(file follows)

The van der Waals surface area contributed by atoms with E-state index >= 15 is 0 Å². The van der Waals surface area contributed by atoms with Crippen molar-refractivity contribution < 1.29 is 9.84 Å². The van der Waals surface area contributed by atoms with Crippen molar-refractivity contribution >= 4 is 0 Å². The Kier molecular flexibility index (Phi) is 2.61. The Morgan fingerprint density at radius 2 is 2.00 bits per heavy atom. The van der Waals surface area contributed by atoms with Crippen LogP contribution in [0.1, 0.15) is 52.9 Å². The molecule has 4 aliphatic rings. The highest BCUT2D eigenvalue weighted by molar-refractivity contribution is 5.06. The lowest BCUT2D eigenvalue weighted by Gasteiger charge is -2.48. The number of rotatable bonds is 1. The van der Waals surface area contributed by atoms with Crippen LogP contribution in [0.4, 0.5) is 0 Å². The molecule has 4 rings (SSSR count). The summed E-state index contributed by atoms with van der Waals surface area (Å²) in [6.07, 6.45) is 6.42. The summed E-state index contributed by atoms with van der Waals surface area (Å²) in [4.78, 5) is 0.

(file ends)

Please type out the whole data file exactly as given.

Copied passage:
The van der Waals surface area contributed by atoms with E-state index >= 15 is 0 Å². The van der Waals surface area contributed by atoms with Crippen molar-refractivity contribution < 1.29 is 9.84 Å². The van der Waals surface area contributed by atoms with Crippen molar-refractivity contribution >= 4 is 0 Å². The Kier molecular flexibility index (Phi) is 2.61. The Morgan fingerprint density at radius 2 is 2.00 bits per heavy atom. The van der Waals surface area contributed by atoms with Crippen LogP contribution in [0.1, 0.15) is 52.9 Å². The molecule has 4 aliphatic rings. The highest BCUT2D eigenvalue weighted by molar-refractivity contribution is 5.06. The lowest BCUT2D eigenvalue weighted by Gasteiger charge is -2.48. The number of rotatable bonds is 1. The van der Waals surface area contributed by atoms with Crippen LogP contribution in [0.4, 0.5) is 0 Å². The molecule has 4 rings (SSSR count). The summed E-state index contributed by atoms with van der Waals surface area (Å²) in [6.07, 6.45) is 6.42. The summed E-state index contributed by atoms with van der Waals surface area (Å²) in [4.78, 5) is 0.